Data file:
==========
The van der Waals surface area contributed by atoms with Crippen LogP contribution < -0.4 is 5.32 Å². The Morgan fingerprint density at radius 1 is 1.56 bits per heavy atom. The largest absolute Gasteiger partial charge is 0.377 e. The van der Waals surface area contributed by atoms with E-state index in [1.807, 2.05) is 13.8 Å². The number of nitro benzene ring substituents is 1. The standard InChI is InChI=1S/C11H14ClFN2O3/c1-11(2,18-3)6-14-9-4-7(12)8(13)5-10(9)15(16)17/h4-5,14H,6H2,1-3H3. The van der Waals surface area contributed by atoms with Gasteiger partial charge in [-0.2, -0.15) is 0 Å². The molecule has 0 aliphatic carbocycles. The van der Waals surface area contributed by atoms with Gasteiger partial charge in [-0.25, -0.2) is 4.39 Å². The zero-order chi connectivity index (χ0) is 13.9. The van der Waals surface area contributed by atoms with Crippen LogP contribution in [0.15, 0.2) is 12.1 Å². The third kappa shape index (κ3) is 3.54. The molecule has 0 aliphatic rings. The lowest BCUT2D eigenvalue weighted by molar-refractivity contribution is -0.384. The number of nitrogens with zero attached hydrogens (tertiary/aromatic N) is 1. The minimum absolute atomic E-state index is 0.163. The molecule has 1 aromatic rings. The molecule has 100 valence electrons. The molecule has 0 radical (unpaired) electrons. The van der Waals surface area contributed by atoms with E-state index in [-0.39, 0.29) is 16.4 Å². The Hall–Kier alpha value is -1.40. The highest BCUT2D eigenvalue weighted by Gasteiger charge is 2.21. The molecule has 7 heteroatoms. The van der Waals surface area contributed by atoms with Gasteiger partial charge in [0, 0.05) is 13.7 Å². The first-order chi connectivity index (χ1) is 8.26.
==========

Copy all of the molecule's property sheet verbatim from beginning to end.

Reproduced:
The van der Waals surface area contributed by atoms with Crippen LogP contribution < -0.4 is 5.32 Å². The Morgan fingerprint density at radius 1 is 1.56 bits per heavy atom. The largest absolute Gasteiger partial charge is 0.377 e. The van der Waals surface area contributed by atoms with E-state index in [1.807, 2.05) is 13.8 Å². The number of nitro benzene ring substituents is 1. The standard InChI is InChI=1S/C11H14ClFN2O3/c1-11(2,18-3)6-14-9-4-7(12)8(13)5-10(9)15(16)17/h4-5,14H,6H2,1-3H3. The van der Waals surface area contributed by atoms with Gasteiger partial charge in [-0.2, -0.15) is 0 Å². The molecule has 0 aliphatic carbocycles. The van der Waals surface area contributed by atoms with Gasteiger partial charge in [-0.25, -0.2) is 4.39 Å². The zero-order chi connectivity index (χ0) is 13.9. The van der Waals surface area contributed by atoms with Crippen LogP contribution in [0.15, 0.2) is 12.1 Å². The third kappa shape index (κ3) is 3.54. The molecule has 0 aliphatic rings. The lowest BCUT2D eigenvalue weighted by molar-refractivity contribution is -0.384. The number of nitrogens with zero attached hydrogens (tertiary/aromatic N) is 1. The minimum absolute atomic E-state index is 0.163. The molecule has 1 aromatic rings. The molecule has 100 valence electrons. The molecule has 0 radical (unpaired) electrons. The van der Waals surface area contributed by atoms with E-state index in [-0.39, 0.29) is 16.4 Å². The Hall–Kier alpha value is -1.40. The highest BCUT2D eigenvalue weighted by Gasteiger charge is 2.21. The molecule has 7 heteroatoms. The van der Waals surface area contributed by atoms with Gasteiger partial charge in [0, 0.05) is 13.7 Å². The first-order chi connectivity index (χ1) is 8.26.